Saturday, June 10, 2017

Operation Overlong Wrapping Up

Victory in Mosul--it is basically done but for killing the last surrounded die-hards--is not the end of the fight against ISIL in Iraq. But it is a good milestone. The victory took too long.

This is a nice salute to the Iraqi troops who spearheaded the attack to liberate Mosul:

They are Iraq’s best soldiers — the lead battalion of the three brigades of special forces that are heralded as the “Golden Division,” the almost-invincible killers of ISIS — and they know the final battle in Mosul rests on their shoulders. Passersby had honked their horns and cheered when, two days earlier, they rolled north in a convoy from Baghdad. The highway shook as flatbed trucks hauled their bullet-marked Humvees toward the front lines, each painted in the trademark black of the special forces, with the black-clad soldiers perched on top like gargoyles as Iraqi flags thrashed in the headwind. The battalion’s commander, Maj. Salam al-Obaidi, 38, guided the convoy from a white SUV emblazoned with a screaming eagle. A compact and fiery man with a buzz cut and trim mustache, his exploits against ISIS have made him one of the most recognizable soldiers in Iraq. When he rolled through checkpoints, Iraqi soldiers and Shiite militiamen came up to his window to shake his hand and take selfies.

These troops have fought well and bled for this victory (along with other troops less celebrated). My complaint isn't with them.

The battle for Mosul took longer than I thought it should and the start of the offensive took way longer than I anticipated.

Prior to the battle there were signs of shaky ISIL morale, but we may have failed to exploit that opportunity to make the war go faster.

Once finally in action at Mosul, the Iraqis went slowly to avoid killing innocents by accident. That might have caused more casualties in the long run by stretching the fight out, but the media can't understand that cause of death due to failure to win faster.

Basically, while the flow of the war took shape as I wanted it, the fight has taken too long.

The Iraq front should have been won by the end of 2015. The Syria front by the end of 2016. We should be well into the fight against Assad while suppressing ISIL terrorism in Iraq and liberated Syria.

Seriously, this war is taking way too long.

In the same amount of time since ISIL took Mosul in June 2014 to crushing ISIL in Mosul, with perhaps 30,000 ISIL fighters under command across Iraq and Syria at peak strength, America reacted to the Pearl Harbor assault, built a military, invaded France (with side campaigns in Africa and Italy before this), and drove to the borders of Germany (all while waging offensive war on Japan) against millions of German troops battle-hardened in their campaigns since 1939.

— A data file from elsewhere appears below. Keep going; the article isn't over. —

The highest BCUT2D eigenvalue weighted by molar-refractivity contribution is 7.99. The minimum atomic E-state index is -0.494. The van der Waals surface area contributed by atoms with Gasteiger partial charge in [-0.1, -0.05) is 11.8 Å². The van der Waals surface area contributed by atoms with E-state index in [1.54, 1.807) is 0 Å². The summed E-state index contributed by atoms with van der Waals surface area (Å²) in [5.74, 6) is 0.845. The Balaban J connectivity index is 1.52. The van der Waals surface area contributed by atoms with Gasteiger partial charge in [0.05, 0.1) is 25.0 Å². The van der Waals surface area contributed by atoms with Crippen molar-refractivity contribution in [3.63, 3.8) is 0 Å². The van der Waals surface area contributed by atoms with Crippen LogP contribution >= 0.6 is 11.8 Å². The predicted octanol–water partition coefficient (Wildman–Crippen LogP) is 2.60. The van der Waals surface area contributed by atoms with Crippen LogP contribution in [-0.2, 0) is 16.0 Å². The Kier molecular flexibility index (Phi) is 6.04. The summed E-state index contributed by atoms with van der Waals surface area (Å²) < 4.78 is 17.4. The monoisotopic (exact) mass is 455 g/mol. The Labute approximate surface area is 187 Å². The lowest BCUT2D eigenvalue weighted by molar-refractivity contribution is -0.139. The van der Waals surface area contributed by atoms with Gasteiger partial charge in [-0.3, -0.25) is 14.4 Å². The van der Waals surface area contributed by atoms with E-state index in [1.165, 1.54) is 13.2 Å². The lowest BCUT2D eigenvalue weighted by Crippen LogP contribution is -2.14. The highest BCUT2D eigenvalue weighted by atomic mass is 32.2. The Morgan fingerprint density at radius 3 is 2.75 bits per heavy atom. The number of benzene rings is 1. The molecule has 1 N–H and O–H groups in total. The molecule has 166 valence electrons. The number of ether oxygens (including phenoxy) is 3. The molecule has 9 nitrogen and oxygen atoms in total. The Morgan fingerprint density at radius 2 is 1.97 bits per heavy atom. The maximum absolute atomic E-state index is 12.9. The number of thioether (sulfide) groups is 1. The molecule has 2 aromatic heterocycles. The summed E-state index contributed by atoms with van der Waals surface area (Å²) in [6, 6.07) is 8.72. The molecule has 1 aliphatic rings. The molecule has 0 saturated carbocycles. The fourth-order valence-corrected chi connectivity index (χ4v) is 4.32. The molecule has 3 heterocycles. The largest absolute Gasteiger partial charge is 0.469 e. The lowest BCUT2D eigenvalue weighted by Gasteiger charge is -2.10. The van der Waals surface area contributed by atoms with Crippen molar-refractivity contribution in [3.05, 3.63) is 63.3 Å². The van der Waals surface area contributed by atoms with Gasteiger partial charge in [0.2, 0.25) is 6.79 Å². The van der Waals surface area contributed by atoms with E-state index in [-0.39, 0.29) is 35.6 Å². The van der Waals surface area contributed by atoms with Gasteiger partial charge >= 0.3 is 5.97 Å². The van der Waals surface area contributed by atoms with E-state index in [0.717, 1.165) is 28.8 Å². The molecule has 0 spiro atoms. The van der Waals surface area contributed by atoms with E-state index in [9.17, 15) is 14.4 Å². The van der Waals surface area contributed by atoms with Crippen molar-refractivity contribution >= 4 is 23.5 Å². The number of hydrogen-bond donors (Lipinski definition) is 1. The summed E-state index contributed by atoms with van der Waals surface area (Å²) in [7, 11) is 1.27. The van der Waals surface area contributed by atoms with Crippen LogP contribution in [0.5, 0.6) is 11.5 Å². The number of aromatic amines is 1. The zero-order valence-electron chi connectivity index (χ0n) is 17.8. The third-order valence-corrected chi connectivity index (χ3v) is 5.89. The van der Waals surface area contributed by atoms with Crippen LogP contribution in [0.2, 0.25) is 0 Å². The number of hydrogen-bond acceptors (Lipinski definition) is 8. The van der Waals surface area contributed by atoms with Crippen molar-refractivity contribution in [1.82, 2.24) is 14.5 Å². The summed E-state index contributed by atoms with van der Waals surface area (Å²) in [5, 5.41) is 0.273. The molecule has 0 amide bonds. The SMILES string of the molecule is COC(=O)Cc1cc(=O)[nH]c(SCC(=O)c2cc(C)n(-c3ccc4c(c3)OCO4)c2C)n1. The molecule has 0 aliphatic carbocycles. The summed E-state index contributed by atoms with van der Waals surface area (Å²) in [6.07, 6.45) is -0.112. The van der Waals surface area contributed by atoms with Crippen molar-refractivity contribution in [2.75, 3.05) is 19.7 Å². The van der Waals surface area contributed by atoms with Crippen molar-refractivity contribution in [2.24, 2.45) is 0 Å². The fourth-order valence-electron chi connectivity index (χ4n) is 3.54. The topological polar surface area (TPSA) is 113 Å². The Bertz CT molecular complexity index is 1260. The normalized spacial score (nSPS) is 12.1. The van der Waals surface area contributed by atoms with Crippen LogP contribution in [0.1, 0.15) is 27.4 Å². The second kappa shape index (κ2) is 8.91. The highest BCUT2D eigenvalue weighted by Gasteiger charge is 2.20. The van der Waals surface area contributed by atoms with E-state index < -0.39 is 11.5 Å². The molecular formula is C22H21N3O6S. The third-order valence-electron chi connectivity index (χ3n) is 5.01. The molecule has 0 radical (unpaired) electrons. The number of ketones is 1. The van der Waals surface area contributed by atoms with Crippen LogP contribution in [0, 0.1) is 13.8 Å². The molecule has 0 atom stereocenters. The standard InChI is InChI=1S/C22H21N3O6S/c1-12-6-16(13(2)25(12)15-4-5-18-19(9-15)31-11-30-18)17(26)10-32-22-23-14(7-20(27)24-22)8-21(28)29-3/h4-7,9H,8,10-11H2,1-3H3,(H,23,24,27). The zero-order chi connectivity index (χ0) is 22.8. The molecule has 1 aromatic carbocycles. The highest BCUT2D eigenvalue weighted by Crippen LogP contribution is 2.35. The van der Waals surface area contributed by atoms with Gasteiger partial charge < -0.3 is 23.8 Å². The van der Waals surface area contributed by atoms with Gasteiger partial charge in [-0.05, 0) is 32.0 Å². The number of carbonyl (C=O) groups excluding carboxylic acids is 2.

Terror in the West is one result of letting the caliphate live for so long so needlessly, giving jihadis hope of victory. Why wouldn't jihadis think Allah is on their side given they've endured so long in their caliphate against a global alliance pulled together by America?

So salute the Iraqi troops who have defeated ISIL in Mosul. They've earned that.

But it is shameful that it took so long to carry out this offensive against such a weak enemy.

UPDATE: Just in time considering the Syria Front could heat up:

Syria said its troops and allied forces reached the Iraqi border on Friday, for the first time since 2015, a day after a US jet shot down a pro-regime combat drone.

State news agency SANA, citing a military source, said "army units in cooperation with allies managed to arrive at the border... with Iraq" and "set up positions in an area northeast of At-Tanaf".

That's a long way from support and reinforcements for those Syrian forces.

UPDATE: This front could heat up in different ways:

Russia said on Saturday it had told the United States it was unacceptable for Washington to strike pro-government forces in Syria after the U.S. military carried out an air strike on pro-Assad militia last month.

Russia would be at a disadvantage in a clash with American forces in the region. Russia could get a good first shot in, but unless America backs down, the counter-attack would go badly for Russia.

Is Russia really willing to risk war with America over a non-objective? Seriously, Russia has no interest in Assad extending his control to eastern Syria which strengthens Iran in Syria. Russia has an interest in having Assad control western Syria where Russian bases are; and having Assad reliant on Russia for survival.

I suspect these are just formal words that Russia has to say publicly. But it is inherently dangerous. Russia could easily give Assad weapons to strike American forces, keeping Russia out of direct action, even if it would not be enough to defeat American forces.